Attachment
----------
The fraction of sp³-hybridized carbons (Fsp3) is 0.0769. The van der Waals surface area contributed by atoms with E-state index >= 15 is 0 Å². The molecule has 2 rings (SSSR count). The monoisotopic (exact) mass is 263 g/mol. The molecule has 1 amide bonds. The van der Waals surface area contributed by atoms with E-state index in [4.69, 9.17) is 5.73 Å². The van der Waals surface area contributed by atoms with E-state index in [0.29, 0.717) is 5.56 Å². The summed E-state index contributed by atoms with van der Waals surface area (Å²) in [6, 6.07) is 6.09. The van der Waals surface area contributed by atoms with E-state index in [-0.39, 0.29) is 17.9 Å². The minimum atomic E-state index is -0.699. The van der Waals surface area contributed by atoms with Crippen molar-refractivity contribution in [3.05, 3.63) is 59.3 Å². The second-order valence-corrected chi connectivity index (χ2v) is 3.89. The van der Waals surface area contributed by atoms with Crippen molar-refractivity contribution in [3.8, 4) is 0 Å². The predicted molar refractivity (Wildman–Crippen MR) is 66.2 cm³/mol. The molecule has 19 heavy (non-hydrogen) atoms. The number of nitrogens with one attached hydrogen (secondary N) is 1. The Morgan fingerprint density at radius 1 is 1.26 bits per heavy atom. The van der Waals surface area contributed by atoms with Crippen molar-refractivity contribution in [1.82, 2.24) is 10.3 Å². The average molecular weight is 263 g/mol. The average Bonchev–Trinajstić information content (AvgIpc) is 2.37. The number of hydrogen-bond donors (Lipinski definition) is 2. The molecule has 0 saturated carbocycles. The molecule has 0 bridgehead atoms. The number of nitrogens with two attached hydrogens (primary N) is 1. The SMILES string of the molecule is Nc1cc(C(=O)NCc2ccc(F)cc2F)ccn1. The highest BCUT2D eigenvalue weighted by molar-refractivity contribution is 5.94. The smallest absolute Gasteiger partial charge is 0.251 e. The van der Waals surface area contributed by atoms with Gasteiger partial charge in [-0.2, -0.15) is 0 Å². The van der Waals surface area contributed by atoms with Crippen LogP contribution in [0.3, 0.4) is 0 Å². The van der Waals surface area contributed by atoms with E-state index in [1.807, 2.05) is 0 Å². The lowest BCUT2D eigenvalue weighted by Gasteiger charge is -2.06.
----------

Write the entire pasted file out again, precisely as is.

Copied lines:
The fraction of sp³-hybridized carbons (Fsp3) is 0.0769. The van der Waals surface area contributed by atoms with E-state index >= 15 is 0 Å². The molecule has 2 rings (SSSR count). The monoisotopic (exact) mass is 263 g/mol. The molecule has 1 amide bonds. The van der Waals surface area contributed by atoms with E-state index in [4.69, 9.17) is 5.73 Å². The van der Waals surface area contributed by atoms with E-state index in [0.29, 0.717) is 5.56 Å². The summed E-state index contributed by atoms with van der Waals surface area (Å²) in [6, 6.07) is 6.09. The van der Waals surface area contributed by atoms with E-state index in [-0.39, 0.29) is 17.9 Å². The minimum atomic E-state index is -0.699. The van der Waals surface area contributed by atoms with Crippen molar-refractivity contribution in [3.05, 3.63) is 59.3 Å². The second-order valence-corrected chi connectivity index (χ2v) is 3.89. The van der Waals surface area contributed by atoms with Crippen molar-refractivity contribution in [3.8, 4) is 0 Å². The predicted molar refractivity (Wildman–Crippen MR) is 66.2 cm³/mol. The molecule has 19 heavy (non-hydrogen) atoms. The number of nitrogens with one attached hydrogen (secondary N) is 1. The Morgan fingerprint density at radius 1 is 1.26 bits per heavy atom. The van der Waals surface area contributed by atoms with Crippen molar-refractivity contribution in [1.82, 2.24) is 10.3 Å². The average molecular weight is 263 g/mol. The average Bonchev–Trinajstić information content (AvgIpc) is 2.37. The number of hydrogen-bond donors (Lipinski definition) is 2. The molecule has 0 saturated carbocycles. The molecule has 0 bridgehead atoms. The number of nitrogens with two attached hydrogens (primary N) is 1. The SMILES string of the molecule is Nc1cc(C(=O)NCc2ccc(F)cc2F)ccn1. The highest BCUT2D eigenvalue weighted by molar-refractivity contribution is 5.94. The smallest absolute Gasteiger partial charge is 0.251 e. The van der Waals surface area contributed by atoms with Gasteiger partial charge in [-0.2, -0.15) is 0 Å². The van der Waals surface area contributed by atoms with Crippen LogP contribution in [0.3, 0.4) is 0 Å². The van der Waals surface area contributed by atoms with E-state index in [1.807, 2.05) is 0 Å². The lowest BCUT2D eigenvalue weighted by Gasteiger charge is -2.06.